This is my proposal for CCTE’s State of the Profession.

How I used the presidential primaries in class

This is a presidential election year, which can provide plenty of fodder for non-academic research. Usually when I am approving topics, I eliminate those which require primarily the use of news sources. Though the reading level in Opposing Viewpoints is often not a lot higher than that of a newspaper or online news source, the articles are generally longer and more complete. However, because I think it is important for students to know what is going on in the country they live in, even if it is not their country, I like to have controversial issues papers during the election cycle.

Introducing these can be difficult. I can’t simply list these off, because while I pay attention to politics, I ignore a lot of issues that are controversial. This may be my own bias in thinking that those topics aren’t controversial or it might be that I have read a lot and haven’t been persuaded one way or another, so I avoid the elephant and her doo-doo. And sometimes trying to look up a complete list of controversial issues online just drops you down a rabbit hole.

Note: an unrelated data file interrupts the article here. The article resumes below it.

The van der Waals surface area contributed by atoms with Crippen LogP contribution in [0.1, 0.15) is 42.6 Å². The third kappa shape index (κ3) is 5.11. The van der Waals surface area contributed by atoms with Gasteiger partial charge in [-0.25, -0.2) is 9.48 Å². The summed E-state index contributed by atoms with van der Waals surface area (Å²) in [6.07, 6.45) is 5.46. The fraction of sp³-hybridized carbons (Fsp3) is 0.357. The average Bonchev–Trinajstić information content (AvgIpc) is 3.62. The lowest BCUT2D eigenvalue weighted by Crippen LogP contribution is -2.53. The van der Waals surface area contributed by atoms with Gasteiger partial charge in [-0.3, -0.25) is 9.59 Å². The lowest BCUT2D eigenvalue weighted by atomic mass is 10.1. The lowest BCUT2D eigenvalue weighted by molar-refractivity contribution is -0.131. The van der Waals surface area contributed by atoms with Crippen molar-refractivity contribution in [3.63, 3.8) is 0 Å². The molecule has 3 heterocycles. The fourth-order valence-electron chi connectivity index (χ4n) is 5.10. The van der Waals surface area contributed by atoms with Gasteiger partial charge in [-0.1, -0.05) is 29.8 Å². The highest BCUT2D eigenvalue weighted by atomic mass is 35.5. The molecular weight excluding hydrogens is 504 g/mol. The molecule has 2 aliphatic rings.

This year the way I introduced them in some of my classes was through online quizzes, before the primaries were finished. There were several news quizzes that listed issues and had you pick whether you agreed or disagreed with them. Then it let you know which candidates you were most in agreement with. One of those,, now presents a list of issues for you to agree or disagree with on a continuum and asks you to rate their importance. Then it tells you whether you are closer on the issues to Obama or McCain. I am not sure how they can do that when politicians swing like weathervanes, but at least they have made a stab at it.